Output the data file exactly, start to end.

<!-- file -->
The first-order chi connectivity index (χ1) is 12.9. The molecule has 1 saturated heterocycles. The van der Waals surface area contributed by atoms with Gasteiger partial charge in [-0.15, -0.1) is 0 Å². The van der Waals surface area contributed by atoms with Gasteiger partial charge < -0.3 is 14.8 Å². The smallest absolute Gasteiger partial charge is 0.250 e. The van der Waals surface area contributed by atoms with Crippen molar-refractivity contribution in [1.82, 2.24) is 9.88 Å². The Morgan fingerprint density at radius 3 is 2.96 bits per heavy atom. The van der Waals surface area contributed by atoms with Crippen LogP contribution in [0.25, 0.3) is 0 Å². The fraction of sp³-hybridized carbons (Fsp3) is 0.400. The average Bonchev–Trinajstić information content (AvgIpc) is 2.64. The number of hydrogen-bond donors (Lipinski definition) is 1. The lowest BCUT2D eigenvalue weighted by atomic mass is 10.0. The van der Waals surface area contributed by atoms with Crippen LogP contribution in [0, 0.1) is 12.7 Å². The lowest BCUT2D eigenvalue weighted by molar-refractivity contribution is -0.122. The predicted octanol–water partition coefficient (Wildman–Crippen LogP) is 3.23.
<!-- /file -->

The first-order chi connectivity index (χ1) is 12.9. The molecule has 1 saturated heterocycles. The van der Waals surface area contributed by atoms with Gasteiger partial charge in [-0.15, -0.1) is 0 Å². The van der Waals surface area contributed by atoms with Gasteiger partial charge < -0.3 is 14.8 Å². The smallest absolute Gasteiger partial charge is 0.250 e. The van der Waals surface area contributed by atoms with Crippen molar-refractivity contribution in [1.82, 2.24) is 9.88 Å². The Morgan fingerprint density at radius 3 is 2.96 bits per heavy atom. The van der Waals surface area contributed by atoms with Crippen LogP contribution in [0.25, 0.3) is 0 Å². The fraction of sp³-hybridized carbons (Fsp3) is 0.400. The average Bonchev–Trinajstić information content (AvgIpc) is 2.64. The number of hydrogen-bond donors (Lipinski definition) is 1. The lowest BCUT2D eigenvalue weighted by atomic mass is 10.0. The van der Waals surface area contributed by atoms with Crippen LogP contribution in [0, 0.1) is 12.7 Å². The lowest BCUT2D eigenvalue weighted by molar-refractivity contribution is -0.122. The predicted octanol–water partition coefficient (Wildman–Crippen LogP) is 3.23.